Examination of the original paper reveals that it does NOT use the phrase “genomic parasites” or anything like it. Thus it is not appropriate to pick-up that term in any reports on this paper.
No, Edward, but pop science writers sometimes just invent stuff. It’ll get worse.
In brief, the paper reports that a certain class of “hAT-Charlie family DNA transposons” called “MER20s” are vital in the operation of placental pregnancy, due to their effect on endometrial stromal cells (ESCs), and reports that due to various calculations of probabilities, these MER20s must have been “inserted” into “the genome of ancestral placental mammals.” The report uses the word “inserted” several times — but the report makes no statement at all characterizing any mechanism or agent for insertion.
The conclusion will be of interest (I omit the footnote cite references):
“There is broad consensus that many of the changes underlying the evolution of morphology occur by the stepwise modification of individual pre-existing cis-regulatory element modules. However, it is questionable whether the origin of complex novelties — such as the origin of new cell types, which involves the recruitment of hundreds of genes — can be achieved by these small-scale changes. Our findings indicate that the gene regulatory network of ESCs [endometrial stromal cells] was rewired in placental mammals during the evolution of pregnancy, a reorganization partly mediated by the transposable element MER20. … These findings strongly support the existence of transposon-mediated gene regulatory innovation at the network level …. [T]ransposable elements are potent agents of gene regulatory network evolution and add to an increasing body of evidence indicating that the evolution of novel characters involves genetic mechanisms that are distinct from those involved in the modification of existing characters.”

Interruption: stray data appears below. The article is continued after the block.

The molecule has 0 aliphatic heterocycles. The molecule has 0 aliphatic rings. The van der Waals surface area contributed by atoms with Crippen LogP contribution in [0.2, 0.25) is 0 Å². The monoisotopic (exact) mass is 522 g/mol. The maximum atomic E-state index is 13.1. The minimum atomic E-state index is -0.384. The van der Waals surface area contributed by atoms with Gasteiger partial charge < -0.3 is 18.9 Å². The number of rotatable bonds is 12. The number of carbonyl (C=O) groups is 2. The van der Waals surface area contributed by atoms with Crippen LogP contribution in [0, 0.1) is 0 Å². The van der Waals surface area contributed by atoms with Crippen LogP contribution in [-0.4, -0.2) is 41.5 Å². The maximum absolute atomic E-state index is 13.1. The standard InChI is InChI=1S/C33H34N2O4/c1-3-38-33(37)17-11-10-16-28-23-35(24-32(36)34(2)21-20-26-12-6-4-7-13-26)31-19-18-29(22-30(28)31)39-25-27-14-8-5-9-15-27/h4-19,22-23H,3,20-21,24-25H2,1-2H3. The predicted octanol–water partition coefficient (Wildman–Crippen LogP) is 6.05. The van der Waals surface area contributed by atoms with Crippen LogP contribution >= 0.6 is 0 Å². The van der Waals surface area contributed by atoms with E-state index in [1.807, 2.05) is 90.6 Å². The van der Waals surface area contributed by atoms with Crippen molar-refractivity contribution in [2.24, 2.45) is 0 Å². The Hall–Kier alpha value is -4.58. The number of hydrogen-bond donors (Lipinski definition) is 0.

The citations are of interest as well, in that, judging from the titles, they conclude basically the same thing. The papers are in citation footnotes 7, 13, 14, 23, 29 to 35 (11 papers).
If someone read this report and concluded, “Hmmm, something like intelligence must have accomplished the insertions into the DNA,” there is not one word in this report that could be quoted as asserting to the contrary that the mechanism must have been unintelligent & “natural only.” It is the journalists, by applying the “genetic parasites” label, who make that claim.
It’s odd, yes, because pop science writers are usually stronger Darwin fans than anyone. Did they sense that, in this case, something doesn’t quite add up?
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